Reports of the Death of the Suburbs Are Premature

“The American suburb as we know it is dying,” says Time magazine. They are going to turn into the next slums, says the Atlantic Monthly. Both articles cite research by a planning professor named Arthur Nelson, who claims that by 2025 the U.S. will have 22 million “surplus” homes on large (over 1/6th acre) lots.

Nelson supposedly calculates this in a 2006 paper published in the Journal of the American Planning Association (JAPA). Table 4 in the paper says that 38 percent of Americans prefer multi-family housing, 37 percent prefer homes on small (less than one-sixth acre) lots, and only 25 percent prefer homes on large lots. A note to the table says it “is based on interpretations of surveys by Myers and Gearin (2001).”

Those turn out to be rather loose interpretations. The Myers and Gearin paper includes the following quotes and summaries of public surveys:

“Americans overwhelmingly prefer a single-family home on a large lot.” “83 percent of respondents in the 1999 National Association of Home Builders Smart Growth Survey prefer a single-family detached home in the suburbs.” “74 percent of respondents in the 1998 Vermonters Attitudes on Sprawl Survey preferred a home in an outlying area with a larger lot.” “73 percent of the 1995 American Lives New Urbanism Study respondents prefer suburban developments with large lots.”

These surveys don’t provide much support for a claim that only one out of four Americans want to live in a home on a large lot — it’s more like three out of four. In fact, the main point of the Myers and Gearin article is that there is a market for multifamily and small lots, though it is small.

The information used by Nelson “may not be terribly reliable,” comments Emil Malizia, a planning professor who must be famous at the University of North Carolina for understatements, in the same issue of JAPA (and found at the end of Nelson’s paper). “The samples are self selected, . . . the responses may be heavily influenced by the data collection method,” and “people often do not behave in ways that are consistent with the preferences or opinions they express.”

In short, Nelson’s “surplus of 22 million large-lot homes” is just one more example of junk planning science. Of course, Nelson makes this claim to justify planners’ efforts to “rebuild America” using a smart-growth “template.” Just Google Nelson’s name and thesis and you’ll find how eagerly the planners lap up this hogwash.

The suburbs may not be dying, but planners are doing their best to kill them.

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30 thoughts on “Reports of the Death of the Suburbs Are Premature

  1. JimKarlock

    the highwayman: Suburbs aren’t bad, but there are a lot of bad suburbs!
    JK: Let me guess. If it has wide streets, cul-de-sacs, large lots, good schools, low crime or low taxes it is an example of BAD suburb.

    Thanks
    JK

  2. Dan

    These surveys don’t provide much support for a claim that only one out of four Americans want to live in a home on a large lot — it’s more like three out of four. In fact, the main point of the Myers and Gearin article is that there is a market for multifamily and small lots, though it is small.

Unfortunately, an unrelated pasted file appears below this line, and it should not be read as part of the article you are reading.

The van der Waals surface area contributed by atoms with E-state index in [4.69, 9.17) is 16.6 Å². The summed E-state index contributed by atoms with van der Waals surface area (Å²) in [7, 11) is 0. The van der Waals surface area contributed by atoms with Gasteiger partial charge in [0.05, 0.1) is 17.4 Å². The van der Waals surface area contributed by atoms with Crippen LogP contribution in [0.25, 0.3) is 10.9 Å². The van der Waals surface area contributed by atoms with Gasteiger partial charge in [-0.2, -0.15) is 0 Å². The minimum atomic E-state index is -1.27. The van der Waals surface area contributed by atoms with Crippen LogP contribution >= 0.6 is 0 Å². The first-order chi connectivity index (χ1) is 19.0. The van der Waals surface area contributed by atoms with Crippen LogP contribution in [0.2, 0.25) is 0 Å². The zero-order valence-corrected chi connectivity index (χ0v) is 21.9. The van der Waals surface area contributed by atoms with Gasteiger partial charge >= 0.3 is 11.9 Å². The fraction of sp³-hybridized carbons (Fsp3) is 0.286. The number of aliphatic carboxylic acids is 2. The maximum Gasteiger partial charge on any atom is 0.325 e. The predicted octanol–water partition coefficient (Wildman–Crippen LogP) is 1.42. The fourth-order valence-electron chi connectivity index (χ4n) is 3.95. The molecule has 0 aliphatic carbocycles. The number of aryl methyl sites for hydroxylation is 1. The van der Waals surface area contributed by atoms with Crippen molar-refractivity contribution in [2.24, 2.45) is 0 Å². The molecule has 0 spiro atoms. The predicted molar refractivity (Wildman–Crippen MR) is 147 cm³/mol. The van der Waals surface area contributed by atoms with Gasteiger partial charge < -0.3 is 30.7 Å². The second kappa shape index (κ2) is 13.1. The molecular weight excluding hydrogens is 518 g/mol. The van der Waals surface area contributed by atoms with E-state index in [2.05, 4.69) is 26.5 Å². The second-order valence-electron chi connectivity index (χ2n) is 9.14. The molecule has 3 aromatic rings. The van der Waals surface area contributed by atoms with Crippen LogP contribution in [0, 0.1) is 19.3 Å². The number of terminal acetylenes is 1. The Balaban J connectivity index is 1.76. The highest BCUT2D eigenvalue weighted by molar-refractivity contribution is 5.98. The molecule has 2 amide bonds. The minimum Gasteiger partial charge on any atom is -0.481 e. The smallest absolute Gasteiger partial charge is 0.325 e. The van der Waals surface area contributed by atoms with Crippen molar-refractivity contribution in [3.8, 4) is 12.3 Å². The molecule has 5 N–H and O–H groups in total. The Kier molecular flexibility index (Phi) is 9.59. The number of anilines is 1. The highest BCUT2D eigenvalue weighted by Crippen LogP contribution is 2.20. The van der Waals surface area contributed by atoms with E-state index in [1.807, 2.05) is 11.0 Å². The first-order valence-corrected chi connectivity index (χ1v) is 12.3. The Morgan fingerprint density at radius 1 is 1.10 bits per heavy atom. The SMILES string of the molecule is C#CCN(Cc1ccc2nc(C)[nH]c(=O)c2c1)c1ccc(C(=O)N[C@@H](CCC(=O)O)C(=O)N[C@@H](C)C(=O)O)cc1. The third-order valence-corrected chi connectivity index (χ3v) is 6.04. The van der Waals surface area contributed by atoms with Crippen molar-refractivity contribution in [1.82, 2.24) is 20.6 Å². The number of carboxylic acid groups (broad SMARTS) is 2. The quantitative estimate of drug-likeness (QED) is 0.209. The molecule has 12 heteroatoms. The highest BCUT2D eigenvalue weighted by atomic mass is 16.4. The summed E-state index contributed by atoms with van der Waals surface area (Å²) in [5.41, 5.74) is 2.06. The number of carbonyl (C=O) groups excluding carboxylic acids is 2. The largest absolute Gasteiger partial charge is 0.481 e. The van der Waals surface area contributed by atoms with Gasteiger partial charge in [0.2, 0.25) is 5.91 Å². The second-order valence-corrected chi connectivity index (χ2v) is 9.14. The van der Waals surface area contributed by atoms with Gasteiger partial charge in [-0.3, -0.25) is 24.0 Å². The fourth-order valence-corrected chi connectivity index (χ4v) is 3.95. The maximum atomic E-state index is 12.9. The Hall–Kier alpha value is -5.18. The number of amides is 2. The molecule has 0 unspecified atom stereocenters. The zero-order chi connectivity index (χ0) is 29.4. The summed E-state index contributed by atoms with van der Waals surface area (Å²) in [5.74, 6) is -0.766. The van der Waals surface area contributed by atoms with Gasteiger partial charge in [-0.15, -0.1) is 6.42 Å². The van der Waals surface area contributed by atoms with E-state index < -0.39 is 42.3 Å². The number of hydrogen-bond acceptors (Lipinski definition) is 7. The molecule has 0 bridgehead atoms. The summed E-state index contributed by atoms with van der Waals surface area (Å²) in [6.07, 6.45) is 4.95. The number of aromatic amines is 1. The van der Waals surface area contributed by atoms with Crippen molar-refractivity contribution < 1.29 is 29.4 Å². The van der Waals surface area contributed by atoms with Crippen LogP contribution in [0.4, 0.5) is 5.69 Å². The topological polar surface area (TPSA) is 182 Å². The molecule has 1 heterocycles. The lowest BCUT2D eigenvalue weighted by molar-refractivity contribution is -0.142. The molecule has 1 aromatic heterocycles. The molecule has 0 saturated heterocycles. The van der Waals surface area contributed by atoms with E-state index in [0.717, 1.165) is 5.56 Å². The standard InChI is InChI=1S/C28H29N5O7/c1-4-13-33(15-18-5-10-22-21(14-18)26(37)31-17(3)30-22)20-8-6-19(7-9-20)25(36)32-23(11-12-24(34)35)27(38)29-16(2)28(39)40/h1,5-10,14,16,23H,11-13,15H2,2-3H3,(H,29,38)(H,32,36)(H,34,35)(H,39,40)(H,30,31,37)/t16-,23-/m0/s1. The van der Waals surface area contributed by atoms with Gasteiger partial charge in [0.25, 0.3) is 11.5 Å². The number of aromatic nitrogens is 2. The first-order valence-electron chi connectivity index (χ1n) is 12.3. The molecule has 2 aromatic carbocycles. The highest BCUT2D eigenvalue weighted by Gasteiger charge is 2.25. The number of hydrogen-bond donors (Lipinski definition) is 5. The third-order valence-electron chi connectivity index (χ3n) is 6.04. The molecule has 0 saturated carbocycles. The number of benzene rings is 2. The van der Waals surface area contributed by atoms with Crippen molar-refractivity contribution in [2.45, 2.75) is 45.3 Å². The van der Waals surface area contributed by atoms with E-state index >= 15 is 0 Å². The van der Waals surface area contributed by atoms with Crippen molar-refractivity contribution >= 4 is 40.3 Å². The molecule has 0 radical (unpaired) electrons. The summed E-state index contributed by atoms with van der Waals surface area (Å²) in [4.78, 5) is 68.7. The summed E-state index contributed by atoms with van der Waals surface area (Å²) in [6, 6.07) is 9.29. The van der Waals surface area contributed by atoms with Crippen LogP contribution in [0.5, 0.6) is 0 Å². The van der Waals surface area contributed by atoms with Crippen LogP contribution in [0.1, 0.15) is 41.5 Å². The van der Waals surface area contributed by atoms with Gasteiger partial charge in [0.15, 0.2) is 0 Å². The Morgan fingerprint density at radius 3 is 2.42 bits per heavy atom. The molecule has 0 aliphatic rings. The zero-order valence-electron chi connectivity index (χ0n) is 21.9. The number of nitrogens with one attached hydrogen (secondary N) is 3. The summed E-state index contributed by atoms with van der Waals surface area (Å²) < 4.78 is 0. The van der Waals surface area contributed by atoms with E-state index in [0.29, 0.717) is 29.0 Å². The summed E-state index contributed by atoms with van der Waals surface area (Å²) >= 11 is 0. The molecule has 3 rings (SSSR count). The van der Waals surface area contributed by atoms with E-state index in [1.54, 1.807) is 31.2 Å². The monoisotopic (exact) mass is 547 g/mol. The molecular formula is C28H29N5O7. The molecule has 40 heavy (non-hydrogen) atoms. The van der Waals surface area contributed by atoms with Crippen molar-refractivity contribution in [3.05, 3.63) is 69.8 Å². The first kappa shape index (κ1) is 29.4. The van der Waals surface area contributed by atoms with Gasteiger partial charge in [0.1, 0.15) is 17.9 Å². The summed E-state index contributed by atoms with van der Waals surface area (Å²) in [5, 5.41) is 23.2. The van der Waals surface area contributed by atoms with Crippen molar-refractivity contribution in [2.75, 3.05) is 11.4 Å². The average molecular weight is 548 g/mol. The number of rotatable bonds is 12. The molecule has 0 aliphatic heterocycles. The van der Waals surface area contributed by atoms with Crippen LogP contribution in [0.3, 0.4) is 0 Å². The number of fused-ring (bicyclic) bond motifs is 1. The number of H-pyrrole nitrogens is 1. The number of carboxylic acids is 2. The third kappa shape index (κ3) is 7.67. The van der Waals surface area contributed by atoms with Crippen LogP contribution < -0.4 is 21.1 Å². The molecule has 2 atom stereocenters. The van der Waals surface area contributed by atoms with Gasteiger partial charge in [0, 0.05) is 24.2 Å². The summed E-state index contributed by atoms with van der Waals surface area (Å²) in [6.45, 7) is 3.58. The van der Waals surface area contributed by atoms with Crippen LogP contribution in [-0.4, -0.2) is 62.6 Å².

No.

    I’ve discussed this numerous times here.

    No need to cherry-pick, Randal: thre are numerous stated preference survey s that show 1/3 of respondents prefer some sort of NU-TND-SG development (which is carried out on the ground as well), and another 1/3 of respondents prefer some of the features of NU-TND-SG developments and would like to have some of them in their cookie-cuttered McSuburb.

    This is discussed in detail in Randolph, John. 2004. Environmental Land Use Planning and Management. Washington, D.C. Island Press.

    We know that many decision-makers already know this, and aren’t gullible dupes for the Randal-type misinformation and distraction away from the realities in the Nelson paper.

    DS

  3. Borealis

    People spend hundreds of hours deciding where to live. They spend ten seconds answering a survey question. Which data should experts give greater weight to?

  4. Borealis

    Hey, I like surveys. I just put more credibility in what tens of millions of people actually do then what a few hundred people say to a survey question. You can ask people if they would like to live close to work, close to shopping, near public transportation, etc., but when it comes to choosing where to put their money, they overwhelmingly choose the suburbs. When survey results differ from reality, does one think reality will change or that the survey might not have been accurate?

  5. the highwayman

    JK: Let me guess. If it has wide streets, cul-de-sacs, large lots, good schools, low crime or low taxes it is an example of BAD suburb.

    THWM: I never said that.

  6. Andy Stahl

    Antiplanner,

    Don’t know whether suburbs are “dying” (I doubt it), but rural Oregon is surely on life-support. I serve on the school board of a 340-student district that is located within easy (10-20 miles) commuting distance of Oregon’s second-largest city. School enrollment in our district is declining about 3% a year. Live births (one indicator of future school enrollment) within our district are at their lowest level in a generation. Demographic projections for unincorporated Lane County show population declining from 64,000 (year 2000) to 49,000 (year 2035). http://tiny.cc/PTfvl. The predominant explanation — there has been no residential development within our district.